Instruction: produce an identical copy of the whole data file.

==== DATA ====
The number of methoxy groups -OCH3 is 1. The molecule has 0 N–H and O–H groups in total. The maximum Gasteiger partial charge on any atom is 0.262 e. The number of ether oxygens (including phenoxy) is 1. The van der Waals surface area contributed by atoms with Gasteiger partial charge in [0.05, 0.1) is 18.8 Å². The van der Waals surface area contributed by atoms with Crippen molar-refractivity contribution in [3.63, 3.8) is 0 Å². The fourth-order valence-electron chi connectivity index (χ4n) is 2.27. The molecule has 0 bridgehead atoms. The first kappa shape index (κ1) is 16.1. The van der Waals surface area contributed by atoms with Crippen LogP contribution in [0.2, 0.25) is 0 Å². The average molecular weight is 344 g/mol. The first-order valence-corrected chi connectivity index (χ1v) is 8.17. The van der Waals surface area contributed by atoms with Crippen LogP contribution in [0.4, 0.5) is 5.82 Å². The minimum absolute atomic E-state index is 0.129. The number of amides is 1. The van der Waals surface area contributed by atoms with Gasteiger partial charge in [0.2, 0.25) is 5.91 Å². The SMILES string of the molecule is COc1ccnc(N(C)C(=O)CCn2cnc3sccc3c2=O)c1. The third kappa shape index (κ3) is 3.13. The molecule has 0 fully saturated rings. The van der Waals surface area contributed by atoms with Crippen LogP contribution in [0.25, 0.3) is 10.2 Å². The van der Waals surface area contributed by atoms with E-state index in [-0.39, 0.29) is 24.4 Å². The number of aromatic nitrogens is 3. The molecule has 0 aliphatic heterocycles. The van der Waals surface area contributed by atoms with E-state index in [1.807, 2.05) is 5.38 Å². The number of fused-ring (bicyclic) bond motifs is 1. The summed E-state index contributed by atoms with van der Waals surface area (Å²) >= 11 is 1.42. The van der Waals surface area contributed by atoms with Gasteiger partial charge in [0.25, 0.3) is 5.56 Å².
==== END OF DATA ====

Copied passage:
The number of methoxy groups -OCH3 is 1. The molecule has 0 N–H and O–H groups in total. The maximum Gasteiger partial charge on any atom is 0.262 e. The number of ether oxygens (including phenoxy) is 1. The van der Waals surface area contributed by atoms with Gasteiger partial charge in [0.05, 0.1) is 18.8 Å². The van der Waals surface area contributed by atoms with Crippen molar-refractivity contribution in [3.63, 3.8) is 0 Å². The fourth-order valence-electron chi connectivity index (χ4n) is 2.27. The molecule has 0 bridgehead atoms. The first kappa shape index (κ1) is 16.1. The van der Waals surface area contributed by atoms with Crippen LogP contribution in [0.2, 0.25) is 0 Å². The average molecular weight is 344 g/mol. The first-order valence-corrected chi connectivity index (χ1v) is 8.17. The van der Waals surface area contributed by atoms with Crippen LogP contribution in [0.4, 0.5) is 5.82 Å². The minimum absolute atomic E-state index is 0.129. The number of amides is 1. The van der Waals surface area contributed by atoms with Gasteiger partial charge in [0.2, 0.25) is 5.91 Å². The SMILES string of the molecule is COc1ccnc(N(C)C(=O)CCn2cnc3sccc3c2=O)c1. The third kappa shape index (κ3) is 3.13. The molecule has 0 fully saturated rings. The van der Waals surface area contributed by atoms with Crippen LogP contribution in [0.25, 0.3) is 10.2 Å². The van der Waals surface area contributed by atoms with E-state index in [-0.39, 0.29) is 24.4 Å². The number of aromatic nitrogens is 3. The molecule has 0 aliphatic heterocycles. The van der Waals surface area contributed by atoms with E-state index in [1.807, 2.05) is 5.38 Å². The number of fused-ring (bicyclic) bond motifs is 1. The summed E-state index contributed by atoms with van der Waals surface area (Å²) >= 11 is 1.42. The van der Waals surface area contributed by atoms with Gasteiger partial charge in [0.25, 0.3) is 5.56 Å².